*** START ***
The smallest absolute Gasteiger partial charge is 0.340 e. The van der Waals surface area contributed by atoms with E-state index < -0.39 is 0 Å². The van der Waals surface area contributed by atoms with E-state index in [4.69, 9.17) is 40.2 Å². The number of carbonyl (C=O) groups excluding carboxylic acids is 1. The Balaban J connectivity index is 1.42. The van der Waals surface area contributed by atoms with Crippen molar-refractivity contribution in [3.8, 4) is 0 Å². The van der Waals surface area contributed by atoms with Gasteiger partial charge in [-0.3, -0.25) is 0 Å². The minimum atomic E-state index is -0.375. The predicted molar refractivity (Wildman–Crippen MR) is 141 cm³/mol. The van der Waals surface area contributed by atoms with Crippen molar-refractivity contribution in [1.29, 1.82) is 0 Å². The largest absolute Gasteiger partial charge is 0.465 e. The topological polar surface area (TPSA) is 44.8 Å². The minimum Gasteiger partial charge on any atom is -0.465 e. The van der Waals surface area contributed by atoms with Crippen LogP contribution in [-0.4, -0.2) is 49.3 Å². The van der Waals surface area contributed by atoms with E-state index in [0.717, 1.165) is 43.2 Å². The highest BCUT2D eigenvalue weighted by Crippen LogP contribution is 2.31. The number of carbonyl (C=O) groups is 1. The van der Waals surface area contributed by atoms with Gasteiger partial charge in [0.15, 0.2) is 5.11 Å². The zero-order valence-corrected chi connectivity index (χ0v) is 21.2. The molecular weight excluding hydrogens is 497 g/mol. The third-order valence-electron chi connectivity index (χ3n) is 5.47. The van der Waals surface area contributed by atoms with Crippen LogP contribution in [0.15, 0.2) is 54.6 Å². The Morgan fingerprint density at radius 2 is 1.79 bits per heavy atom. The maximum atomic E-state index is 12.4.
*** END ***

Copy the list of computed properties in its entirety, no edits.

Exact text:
The smallest absolute Gasteiger partial charge is 0.340 e. The van der Waals surface area contributed by atoms with E-state index < -0.39 is 0 Å². The van der Waals surface area contributed by atoms with E-state index in [4.69, 9.17) is 40.2 Å². The number of carbonyl (C=O) groups excluding carboxylic acids is 1. The Balaban J connectivity index is 1.42. The van der Waals surface area contributed by atoms with Crippen molar-refractivity contribution in [3.8, 4) is 0 Å². The van der Waals surface area contributed by atoms with Gasteiger partial charge in [-0.3, -0.25) is 0 Å². The minimum atomic E-state index is -0.375. The predicted molar refractivity (Wildman–Crippen MR) is 141 cm³/mol. The van der Waals surface area contributed by atoms with Crippen molar-refractivity contribution in [1.29, 1.82) is 0 Å². The largest absolute Gasteiger partial charge is 0.465 e. The topological polar surface area (TPSA) is 44.8 Å². The minimum Gasteiger partial charge on any atom is -0.465 e. The van der Waals surface area contributed by atoms with Crippen LogP contribution in [-0.4, -0.2) is 49.3 Å². The van der Waals surface area contributed by atoms with E-state index in [0.717, 1.165) is 43.2 Å². The highest BCUT2D eigenvalue weighted by Crippen LogP contribution is 2.31. The number of carbonyl (C=O) groups is 1. The van der Waals surface area contributed by atoms with Gasteiger partial charge in [0.15, 0.2) is 5.11 Å². The zero-order valence-corrected chi connectivity index (χ0v) is 21.2. The molecular weight excluding hydrogens is 497 g/mol. The third-order valence-electron chi connectivity index (χ3n) is 5.47. The van der Waals surface area contributed by atoms with Crippen LogP contribution in [0.15, 0.2) is 54.6 Å². The Morgan fingerprint density at radius 2 is 1.79 bits per heavy atom. The maximum atomic E-state index is 12.4.